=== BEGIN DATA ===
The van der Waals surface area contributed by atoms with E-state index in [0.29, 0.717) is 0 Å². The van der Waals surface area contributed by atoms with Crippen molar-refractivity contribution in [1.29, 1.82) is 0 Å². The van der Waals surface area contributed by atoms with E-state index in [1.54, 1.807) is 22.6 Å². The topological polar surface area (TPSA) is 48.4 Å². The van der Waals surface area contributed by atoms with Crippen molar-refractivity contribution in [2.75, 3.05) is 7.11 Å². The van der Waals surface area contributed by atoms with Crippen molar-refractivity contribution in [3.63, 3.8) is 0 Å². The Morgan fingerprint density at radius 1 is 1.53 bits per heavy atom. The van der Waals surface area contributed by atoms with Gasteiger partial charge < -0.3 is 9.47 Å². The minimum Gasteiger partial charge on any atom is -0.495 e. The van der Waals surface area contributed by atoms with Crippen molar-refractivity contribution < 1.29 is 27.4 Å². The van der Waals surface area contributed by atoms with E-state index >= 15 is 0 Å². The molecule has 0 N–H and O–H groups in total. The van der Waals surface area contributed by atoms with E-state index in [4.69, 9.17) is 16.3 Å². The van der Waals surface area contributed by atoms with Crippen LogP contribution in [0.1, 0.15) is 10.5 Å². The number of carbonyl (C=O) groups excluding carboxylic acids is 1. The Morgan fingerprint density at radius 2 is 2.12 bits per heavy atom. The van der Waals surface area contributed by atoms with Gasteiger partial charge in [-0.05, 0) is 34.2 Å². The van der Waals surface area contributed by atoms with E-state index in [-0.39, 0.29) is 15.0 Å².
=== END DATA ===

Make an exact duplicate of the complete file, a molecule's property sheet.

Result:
The van der Waals surface area contributed by atoms with E-state index in [0.29, 0.717) is 0 Å². The van der Waals surface area contributed by atoms with Crippen molar-refractivity contribution in [1.29, 1.82) is 0 Å². The van der Waals surface area contributed by atoms with E-state index in [1.54, 1.807) is 22.6 Å². The topological polar surface area (TPSA) is 48.4 Å². The van der Waals surface area contributed by atoms with Crippen molar-refractivity contribution in [2.75, 3.05) is 7.11 Å². The van der Waals surface area contributed by atoms with Crippen molar-refractivity contribution in [3.63, 3.8) is 0 Å². The Morgan fingerprint density at radius 1 is 1.53 bits per heavy atom. The van der Waals surface area contributed by atoms with Gasteiger partial charge < -0.3 is 9.47 Å². The minimum Gasteiger partial charge on any atom is -0.495 e. The van der Waals surface area contributed by atoms with Crippen molar-refractivity contribution < 1.29 is 27.4 Å². The van der Waals surface area contributed by atoms with E-state index >= 15 is 0 Å². The molecule has 0 N–H and O–H groups in total. The van der Waals surface area contributed by atoms with E-state index in [4.69, 9.17) is 16.3 Å². The van der Waals surface area contributed by atoms with Crippen LogP contribution in [0.1, 0.15) is 10.5 Å². The number of carbonyl (C=O) groups excluding carboxylic acids is 1. The Morgan fingerprint density at radius 2 is 2.12 bits per heavy atom. The van der Waals surface area contributed by atoms with Gasteiger partial charge in [-0.05, 0) is 34.2 Å². The van der Waals surface area contributed by atoms with E-state index in [-0.39, 0.29) is 15.0 Å².